Book List

I love getting book recommendations so it only seems fair that I offer a few of my own. Here’s a list of some of the books that I’ve been reading lately. Feel free to offer your own book suggestions in the comments.

The Little Way of Ruthie Lemming by Rob Dreher. Ruthie Lemming grew up a in St. Francisville, Lousiana–population 2000–and she never left. At age 40, this wife, mother of three girls, and 6th grade teacher developed aggressive lung cancer even though she’d never smoked. Her brother, Rob, who had left his hometown to make a career in the city, shares a love story between Ruthie and the small town she lived in. Along the way we learn about simplicity, the friendships and family that make life special, the value of a teacher, and the disconnectedness that most of us feel in today’s society.

Heroes and Monsters by Josh Riebock. This memoir is a very honest story of growing up in a dysfunctional family (alcoholism, hoarding, etc…) and the author’s struggles as a Christian. The writing style is a bit quirky but that’s also what makes it a fun read (“If you don’t have any quirks, you’re a Volvo”). The best parts of the book come when Josh is able to see the complexity of human beings.

“For the first time in my life, my dad isn’t a hero or a monster to me. He’s something in between; he’s a man. Just a man trying to find his way, a man just like me, a man who maybe isn’t sure how things got to be the way they are, a man who deep down wants them to change, a man who knows we can’t start over but hopes that maybe we can move forward, a man who isn’t sure where or how to start. Like father, like son, I guess.”

The Tiger: A True Story of Vengeance and Survival by John Valliant. A Siberian Tiger breaks its truce with human beings by killing a man. Yuri Trush, government employee, must hunt down the tiger before it strikes again. Valliant alternates chapters between the suspense of the hunt and describing the people and culture of Siberia. I learned a lot including that I’ll never vacation in Siberia.

The Great Gatsby by F. Scott Fitzgerald. With the movie coming out, I decided to read the classic that I should’ve read in high school. The narrator is Nick Carraway a recent Yale graduate who unknowingly moves into the house next to Jay Gatsby an enormously wealthy man who throws lavish parties every Saturday night. When Nick builds a friendship with Gatsby he discovers that he’s not a happy man. It seems that years earlier he’d fallen in love with a woman named Daisy but their relationship had ended with the advent of the war. Gatsby’s pursuit of Daisy causes his life to unravel.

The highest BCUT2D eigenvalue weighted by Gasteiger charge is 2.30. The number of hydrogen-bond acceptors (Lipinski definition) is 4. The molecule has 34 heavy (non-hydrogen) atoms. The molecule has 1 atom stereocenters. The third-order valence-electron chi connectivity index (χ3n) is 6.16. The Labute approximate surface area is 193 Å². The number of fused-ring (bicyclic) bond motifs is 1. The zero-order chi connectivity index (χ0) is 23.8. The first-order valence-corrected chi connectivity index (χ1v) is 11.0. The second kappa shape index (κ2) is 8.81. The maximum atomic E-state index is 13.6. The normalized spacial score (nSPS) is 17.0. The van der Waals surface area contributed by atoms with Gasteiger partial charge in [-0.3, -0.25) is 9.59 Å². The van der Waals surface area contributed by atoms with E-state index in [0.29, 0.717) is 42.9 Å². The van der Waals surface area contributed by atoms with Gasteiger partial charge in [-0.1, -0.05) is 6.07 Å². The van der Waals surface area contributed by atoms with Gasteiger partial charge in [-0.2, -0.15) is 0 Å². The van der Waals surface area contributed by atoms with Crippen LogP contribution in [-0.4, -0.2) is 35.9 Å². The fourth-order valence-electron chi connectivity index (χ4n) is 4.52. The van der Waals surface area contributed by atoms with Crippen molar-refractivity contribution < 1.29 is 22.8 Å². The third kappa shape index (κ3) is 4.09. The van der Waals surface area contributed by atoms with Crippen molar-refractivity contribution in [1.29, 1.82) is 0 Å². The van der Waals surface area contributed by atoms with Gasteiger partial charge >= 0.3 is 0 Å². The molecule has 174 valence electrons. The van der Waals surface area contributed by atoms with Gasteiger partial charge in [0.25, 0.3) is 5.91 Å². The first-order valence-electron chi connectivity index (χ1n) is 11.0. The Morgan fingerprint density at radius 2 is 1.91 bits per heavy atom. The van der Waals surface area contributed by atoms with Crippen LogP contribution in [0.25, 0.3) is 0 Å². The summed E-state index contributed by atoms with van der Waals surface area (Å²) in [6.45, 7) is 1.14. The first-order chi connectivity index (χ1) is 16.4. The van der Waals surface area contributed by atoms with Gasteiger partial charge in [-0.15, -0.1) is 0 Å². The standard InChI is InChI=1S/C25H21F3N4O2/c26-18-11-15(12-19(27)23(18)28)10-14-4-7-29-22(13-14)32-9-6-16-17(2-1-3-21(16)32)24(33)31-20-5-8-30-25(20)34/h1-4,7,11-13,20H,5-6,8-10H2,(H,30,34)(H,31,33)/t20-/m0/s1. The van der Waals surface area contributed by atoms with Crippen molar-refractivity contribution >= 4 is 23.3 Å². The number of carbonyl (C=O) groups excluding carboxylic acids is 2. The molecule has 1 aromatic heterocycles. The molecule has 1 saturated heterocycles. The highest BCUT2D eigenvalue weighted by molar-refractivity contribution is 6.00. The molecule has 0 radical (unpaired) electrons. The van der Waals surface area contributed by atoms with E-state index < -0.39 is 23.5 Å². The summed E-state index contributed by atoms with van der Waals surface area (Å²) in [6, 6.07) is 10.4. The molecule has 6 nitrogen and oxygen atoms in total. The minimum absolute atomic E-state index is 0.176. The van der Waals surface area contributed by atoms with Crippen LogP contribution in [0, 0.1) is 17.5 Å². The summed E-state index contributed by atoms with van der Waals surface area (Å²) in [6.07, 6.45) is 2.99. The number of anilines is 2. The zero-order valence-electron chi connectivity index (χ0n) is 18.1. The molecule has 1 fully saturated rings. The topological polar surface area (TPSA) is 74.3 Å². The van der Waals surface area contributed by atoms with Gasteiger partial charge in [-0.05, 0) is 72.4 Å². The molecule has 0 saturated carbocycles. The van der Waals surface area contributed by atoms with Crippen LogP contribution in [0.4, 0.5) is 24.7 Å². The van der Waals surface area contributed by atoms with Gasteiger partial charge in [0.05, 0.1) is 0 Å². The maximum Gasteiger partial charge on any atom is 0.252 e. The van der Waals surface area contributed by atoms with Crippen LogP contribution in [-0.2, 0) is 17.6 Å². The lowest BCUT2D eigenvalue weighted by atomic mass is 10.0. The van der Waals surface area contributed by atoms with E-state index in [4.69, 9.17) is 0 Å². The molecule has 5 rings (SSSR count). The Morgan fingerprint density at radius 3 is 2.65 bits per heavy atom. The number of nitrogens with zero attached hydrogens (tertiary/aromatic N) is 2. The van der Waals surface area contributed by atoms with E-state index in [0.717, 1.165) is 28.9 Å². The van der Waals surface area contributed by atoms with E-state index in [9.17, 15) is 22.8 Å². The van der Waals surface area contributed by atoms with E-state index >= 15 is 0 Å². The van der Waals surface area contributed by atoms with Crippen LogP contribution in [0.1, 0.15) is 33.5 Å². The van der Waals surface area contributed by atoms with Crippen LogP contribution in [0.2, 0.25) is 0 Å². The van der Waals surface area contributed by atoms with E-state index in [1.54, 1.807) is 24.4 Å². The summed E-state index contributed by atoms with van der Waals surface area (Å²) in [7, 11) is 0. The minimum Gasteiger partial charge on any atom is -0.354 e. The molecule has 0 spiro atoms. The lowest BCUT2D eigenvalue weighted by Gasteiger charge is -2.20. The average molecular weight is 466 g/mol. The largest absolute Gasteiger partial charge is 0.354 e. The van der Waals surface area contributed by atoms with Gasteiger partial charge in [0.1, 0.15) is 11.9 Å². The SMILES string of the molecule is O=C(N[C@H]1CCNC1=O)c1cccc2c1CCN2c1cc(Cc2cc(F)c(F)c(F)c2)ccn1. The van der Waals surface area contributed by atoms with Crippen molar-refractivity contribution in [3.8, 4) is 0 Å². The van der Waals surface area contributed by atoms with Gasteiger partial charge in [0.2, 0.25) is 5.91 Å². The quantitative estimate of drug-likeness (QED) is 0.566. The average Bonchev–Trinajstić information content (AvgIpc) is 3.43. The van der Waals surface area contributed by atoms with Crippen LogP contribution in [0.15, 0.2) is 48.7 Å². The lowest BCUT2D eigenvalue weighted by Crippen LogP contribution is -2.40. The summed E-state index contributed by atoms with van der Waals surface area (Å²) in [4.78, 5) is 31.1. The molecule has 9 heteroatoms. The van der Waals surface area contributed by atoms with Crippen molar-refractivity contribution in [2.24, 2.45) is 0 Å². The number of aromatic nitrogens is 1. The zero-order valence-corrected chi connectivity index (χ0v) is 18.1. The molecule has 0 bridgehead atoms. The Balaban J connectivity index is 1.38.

The Prince of Tides by Pat Conroy. A novel about a the Wingo family who lived on the coast of South Carolina. Tom Wingo is a middle-aged man with a wife and three young daughters who has recently lost his job as a high school English teacher and football coach. He learns that his twin sister, Savannah, has attempted suicide yet again. Tom agrees to go to New York City, where Savannah lives, to look after her until she is well again.

In New York Tom stays at Savannah’s apartment (she is in the hospital). He meets with her psychiatrist, Susan Lowenstein, and agrees to stay in the city until he has filled Susan in on the ghastly childhood he and Savannah shared. Tom recounts his sad and horrific childhood for Susan in hopes that it might help Susan better help Savannah. Tom spent his youth on Melrose Island with his mother, father, Luke (his older brother) and Savannah. Their father was a shrimper who drank a lot and pushed his family around. Henry (Tom’s father) beat his wife and his children frequently. Tom tells Susan many, many stories of their childhood–some funny and endearing and others heartbreaking.

The Way of the Knife by Mark Mazzetti. Mazzetti, a New York Times reporter, tells the story of how September 11, 2001 changed the way that the United States conducts war. The CIA which had previously been about spying has now become the center of a covert war in which “targeted” drone strikes are done largely out of the public view. If you’ve been following the news, then you know that this is a hot topic.

C. S. Lewis by Alister McGrath. If you have never read a biography, Lewis’ life is probably more complex and interesting than you thought. McGrath’s book might be best for those who haven’t read much of Lewis as he does a nice job of giving an overview of his life. I found the discussion on Lewis’ colleagues jealousy of him to be interesting. If you’ve read a fair amount of Lewis and are already familiar with the basics of his life story, I think that Alan Jacobs book, The Narnian, might provide more depth and insight.

What is Marriage?: Man and Woman: A Defense by Girgis, Anderson, and George. This 100 page book provides a clear and cogent case that marriage can only be between a man and a woman. The authors offer a natural law argument meaning that it doesn’t appeal to scriptural authority. The purpose of this book isn’t to address the morality of homosexuality. The main point is that in order to call same sex relationships marriage, marriage has to be redefined and that is detrimental to us as individuals and society.

Sex, Dating, and Relationships by Hiestand and Thomas. A short, clear, biblical explanation of how Christians should think of intimacy. Highly recommended.

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